Attention-deficit/hyperactivity disorder (ADHD) is a chronic condition that affects millions of children and often persists into adulthood. Problems associated with ADHD include inattention and hyperactive, impulsive behaviour. Children with ADHD may struggle with low self-esteem, troubled relationships and poor performance in school.
While treatment won't cure ADHD, it can help a great deal with symptoms. Treatment typically involves psychological counselling, medications or both.
A diagnosis of ADHD can be scary, and symptoms can be a challenge for parents and children alike. However, treatment can make a big difference, and the majority of children with ADHD grow up to be vibrant, active and successful adults.
ADHD has been called attention-deficit disorder (ADD) and hyperactivity. But ADHD is the preferred term because it describes both primary aspects of the condition: inattention and hyperactive-impulsive behaviour.
While many children who have ADHD tend more toward one category than the other, most children have some combination of inattention and hyperactive-impulsive behaviour. Signs and symptoms of ADHD become more apparent during activities that require focused mental effort.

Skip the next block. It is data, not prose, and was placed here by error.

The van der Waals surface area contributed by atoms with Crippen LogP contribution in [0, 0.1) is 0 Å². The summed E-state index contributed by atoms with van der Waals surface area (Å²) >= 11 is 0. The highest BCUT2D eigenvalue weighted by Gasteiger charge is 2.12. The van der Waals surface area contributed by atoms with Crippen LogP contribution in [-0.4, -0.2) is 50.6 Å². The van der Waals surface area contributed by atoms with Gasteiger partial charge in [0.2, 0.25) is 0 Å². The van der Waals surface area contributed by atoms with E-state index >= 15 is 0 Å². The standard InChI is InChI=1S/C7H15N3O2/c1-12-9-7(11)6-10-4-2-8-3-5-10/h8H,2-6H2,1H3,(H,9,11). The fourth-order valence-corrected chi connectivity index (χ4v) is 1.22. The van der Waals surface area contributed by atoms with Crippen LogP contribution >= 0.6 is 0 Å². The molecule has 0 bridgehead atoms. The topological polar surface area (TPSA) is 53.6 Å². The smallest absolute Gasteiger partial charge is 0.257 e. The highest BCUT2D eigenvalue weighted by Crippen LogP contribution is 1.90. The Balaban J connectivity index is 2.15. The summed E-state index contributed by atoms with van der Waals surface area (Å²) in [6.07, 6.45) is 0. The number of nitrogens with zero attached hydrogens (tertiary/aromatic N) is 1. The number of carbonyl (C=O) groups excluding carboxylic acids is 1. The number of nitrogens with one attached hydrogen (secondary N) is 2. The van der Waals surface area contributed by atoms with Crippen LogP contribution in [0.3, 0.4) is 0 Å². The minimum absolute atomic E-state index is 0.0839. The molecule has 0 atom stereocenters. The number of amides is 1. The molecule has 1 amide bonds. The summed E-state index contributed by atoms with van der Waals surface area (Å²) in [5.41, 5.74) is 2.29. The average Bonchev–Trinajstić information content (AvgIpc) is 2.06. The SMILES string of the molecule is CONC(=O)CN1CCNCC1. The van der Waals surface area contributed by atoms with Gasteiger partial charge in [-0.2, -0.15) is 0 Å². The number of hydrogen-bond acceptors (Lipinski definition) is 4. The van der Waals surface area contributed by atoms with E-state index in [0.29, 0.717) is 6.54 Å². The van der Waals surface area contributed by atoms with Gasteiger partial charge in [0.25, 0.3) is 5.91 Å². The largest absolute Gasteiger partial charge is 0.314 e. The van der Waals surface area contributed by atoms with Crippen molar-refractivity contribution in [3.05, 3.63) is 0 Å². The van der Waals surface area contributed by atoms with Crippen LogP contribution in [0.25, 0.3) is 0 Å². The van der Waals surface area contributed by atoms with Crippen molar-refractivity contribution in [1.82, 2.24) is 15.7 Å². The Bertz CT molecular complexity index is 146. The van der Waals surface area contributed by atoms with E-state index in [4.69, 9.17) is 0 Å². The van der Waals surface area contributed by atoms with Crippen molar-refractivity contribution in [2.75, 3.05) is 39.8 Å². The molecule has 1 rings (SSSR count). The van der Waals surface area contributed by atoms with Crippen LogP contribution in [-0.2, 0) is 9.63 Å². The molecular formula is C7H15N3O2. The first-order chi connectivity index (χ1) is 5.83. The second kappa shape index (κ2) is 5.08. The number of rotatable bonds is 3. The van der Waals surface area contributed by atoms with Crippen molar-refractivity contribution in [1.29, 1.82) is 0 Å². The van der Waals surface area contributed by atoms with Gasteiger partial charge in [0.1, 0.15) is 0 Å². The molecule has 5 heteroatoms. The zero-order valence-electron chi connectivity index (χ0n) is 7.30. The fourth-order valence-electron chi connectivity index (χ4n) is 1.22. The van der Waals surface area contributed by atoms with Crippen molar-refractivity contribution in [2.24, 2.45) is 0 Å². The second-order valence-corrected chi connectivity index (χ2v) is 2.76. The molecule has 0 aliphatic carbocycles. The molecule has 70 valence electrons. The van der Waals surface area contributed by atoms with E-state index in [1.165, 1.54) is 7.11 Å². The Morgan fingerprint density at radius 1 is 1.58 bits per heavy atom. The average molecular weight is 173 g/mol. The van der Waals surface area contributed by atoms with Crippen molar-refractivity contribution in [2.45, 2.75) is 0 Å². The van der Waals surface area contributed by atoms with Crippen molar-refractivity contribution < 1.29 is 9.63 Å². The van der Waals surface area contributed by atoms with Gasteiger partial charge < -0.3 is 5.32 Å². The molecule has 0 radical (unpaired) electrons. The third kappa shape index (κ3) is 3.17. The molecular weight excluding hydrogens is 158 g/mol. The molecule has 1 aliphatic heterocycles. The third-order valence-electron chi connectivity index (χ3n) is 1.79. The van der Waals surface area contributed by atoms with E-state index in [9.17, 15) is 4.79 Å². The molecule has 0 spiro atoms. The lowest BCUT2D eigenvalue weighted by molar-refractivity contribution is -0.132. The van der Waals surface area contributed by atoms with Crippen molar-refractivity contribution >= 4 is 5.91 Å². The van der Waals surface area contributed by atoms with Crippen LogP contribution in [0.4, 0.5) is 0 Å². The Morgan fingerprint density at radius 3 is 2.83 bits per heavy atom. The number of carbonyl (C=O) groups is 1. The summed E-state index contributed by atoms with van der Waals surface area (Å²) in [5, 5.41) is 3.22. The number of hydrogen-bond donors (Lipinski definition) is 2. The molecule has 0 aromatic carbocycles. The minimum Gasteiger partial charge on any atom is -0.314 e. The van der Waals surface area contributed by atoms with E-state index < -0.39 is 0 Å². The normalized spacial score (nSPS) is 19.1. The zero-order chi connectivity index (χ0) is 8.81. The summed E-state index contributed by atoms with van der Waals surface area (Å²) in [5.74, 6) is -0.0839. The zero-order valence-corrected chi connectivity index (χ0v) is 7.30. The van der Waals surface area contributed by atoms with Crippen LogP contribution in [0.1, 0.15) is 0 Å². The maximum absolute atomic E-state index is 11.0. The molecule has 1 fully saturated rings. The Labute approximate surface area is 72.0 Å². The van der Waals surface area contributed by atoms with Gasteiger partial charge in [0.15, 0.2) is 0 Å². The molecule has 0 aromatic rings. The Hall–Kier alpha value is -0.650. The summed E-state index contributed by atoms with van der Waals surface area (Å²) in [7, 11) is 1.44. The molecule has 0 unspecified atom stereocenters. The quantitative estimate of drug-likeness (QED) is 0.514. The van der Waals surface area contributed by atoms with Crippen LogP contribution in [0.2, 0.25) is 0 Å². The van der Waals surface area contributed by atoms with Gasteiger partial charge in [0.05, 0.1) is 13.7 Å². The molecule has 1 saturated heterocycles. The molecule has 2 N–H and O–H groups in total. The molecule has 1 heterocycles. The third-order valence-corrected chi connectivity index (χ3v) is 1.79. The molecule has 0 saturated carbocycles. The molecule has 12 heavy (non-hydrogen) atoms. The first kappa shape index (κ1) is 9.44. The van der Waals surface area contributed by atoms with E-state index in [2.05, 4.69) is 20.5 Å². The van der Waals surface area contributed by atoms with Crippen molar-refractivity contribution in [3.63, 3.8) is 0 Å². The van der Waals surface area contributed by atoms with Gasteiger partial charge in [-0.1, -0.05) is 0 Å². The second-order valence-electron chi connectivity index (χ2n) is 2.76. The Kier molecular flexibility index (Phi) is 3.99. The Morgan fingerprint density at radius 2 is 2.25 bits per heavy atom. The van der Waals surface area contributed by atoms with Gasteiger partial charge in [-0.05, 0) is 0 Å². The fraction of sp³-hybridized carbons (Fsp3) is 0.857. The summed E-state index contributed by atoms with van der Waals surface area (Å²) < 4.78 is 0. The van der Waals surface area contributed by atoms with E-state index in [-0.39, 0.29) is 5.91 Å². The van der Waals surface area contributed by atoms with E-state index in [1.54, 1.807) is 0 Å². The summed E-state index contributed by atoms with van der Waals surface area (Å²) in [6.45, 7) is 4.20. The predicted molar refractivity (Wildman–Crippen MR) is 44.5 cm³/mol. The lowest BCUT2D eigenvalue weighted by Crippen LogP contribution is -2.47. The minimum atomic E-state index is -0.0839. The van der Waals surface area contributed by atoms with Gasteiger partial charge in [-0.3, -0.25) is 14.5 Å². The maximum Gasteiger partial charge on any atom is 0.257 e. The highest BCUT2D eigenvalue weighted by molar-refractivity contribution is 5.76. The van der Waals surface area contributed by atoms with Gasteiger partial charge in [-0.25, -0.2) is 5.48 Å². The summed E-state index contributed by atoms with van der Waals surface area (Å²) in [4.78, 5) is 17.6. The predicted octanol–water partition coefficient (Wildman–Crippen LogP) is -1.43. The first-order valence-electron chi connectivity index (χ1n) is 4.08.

In most children diagnosed with ADHD, signs and symptoms appear before the age of 7. In some children, signs of ADHD are noticeable as early as infancy.
Signs and symptoms of inattention may include:
Often fails to pay close attention to details or makes careless mistakes in schoolwork or other activities
Often has trouble sustaining attention during tasks or play
Seems not to listen even when spoken to directly
Has difficulty following through on instructions and often fails to finish schoolwork, chores or other tasks
Often has problems organizing tasks or activities
Avoids or dislikes tasks that require sustained mental effort, such as schoolwork or homework
Frequently loses needed items, such as books, pencils, toys or tools
Can be easily distracted
Signs and symptoms of hyperactive and impulsive behaviour may include:
Fidgets or squirms frequently
Often leaves his or her seat in the classroom or in other situations when remaining seated is expected
Often runs or climbs excessively when it's not appropriate or, if an adolescent, might constantly feel restless